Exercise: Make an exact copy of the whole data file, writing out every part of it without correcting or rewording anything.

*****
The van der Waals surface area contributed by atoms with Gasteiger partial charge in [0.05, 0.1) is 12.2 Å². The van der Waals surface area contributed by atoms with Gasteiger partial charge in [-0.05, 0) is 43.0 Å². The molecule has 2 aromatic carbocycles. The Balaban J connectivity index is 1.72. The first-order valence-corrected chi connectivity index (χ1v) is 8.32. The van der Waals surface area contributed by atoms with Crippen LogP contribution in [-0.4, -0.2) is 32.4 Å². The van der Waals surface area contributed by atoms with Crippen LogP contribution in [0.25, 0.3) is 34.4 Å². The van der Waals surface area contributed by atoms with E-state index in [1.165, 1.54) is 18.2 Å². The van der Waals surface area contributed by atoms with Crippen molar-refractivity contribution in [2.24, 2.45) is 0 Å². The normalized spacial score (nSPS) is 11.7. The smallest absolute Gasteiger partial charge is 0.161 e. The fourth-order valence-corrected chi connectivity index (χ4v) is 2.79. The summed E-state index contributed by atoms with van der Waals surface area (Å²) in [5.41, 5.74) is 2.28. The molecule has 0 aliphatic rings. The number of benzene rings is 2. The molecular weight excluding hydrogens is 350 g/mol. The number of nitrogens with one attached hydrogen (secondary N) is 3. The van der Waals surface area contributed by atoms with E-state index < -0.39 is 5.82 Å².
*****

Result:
The van der Waals surface area contributed by atoms with Gasteiger partial charge in [0.05, 0.1) is 12.2 Å². The van der Waals surface area contributed by atoms with Gasteiger partial charge in [-0.05, 0) is 43.0 Å². The molecule has 2 aromatic carbocycles. The Balaban J connectivity index is 1.72. The first-order valence-corrected chi connectivity index (χ1v) is 8.32. The van der Waals surface area contributed by atoms with Crippen LogP contribution in [-0.4, -0.2) is 32.4 Å². The van der Waals surface area contributed by atoms with Crippen LogP contribution in [0.25, 0.3) is 34.4 Å². The van der Waals surface area contributed by atoms with E-state index in [1.165, 1.54) is 18.2 Å². The van der Waals surface area contributed by atoms with Crippen molar-refractivity contribution in [2.24, 2.45) is 0 Å². The normalized spacial score (nSPS) is 11.7. The smallest absolute Gasteiger partial charge is 0.161 e. The fourth-order valence-corrected chi connectivity index (χ4v) is 2.79. The summed E-state index contributed by atoms with van der Waals surface area (Å²) in [5.41, 5.74) is 2.28. The molecule has 0 aliphatic rings. The number of benzene rings is 2. The molecular weight excluding hydrogens is 350 g/mol. The number of nitrogens with one attached hydrogen (secondary N) is 3. The van der Waals surface area contributed by atoms with E-state index < -0.39 is 5.82 Å².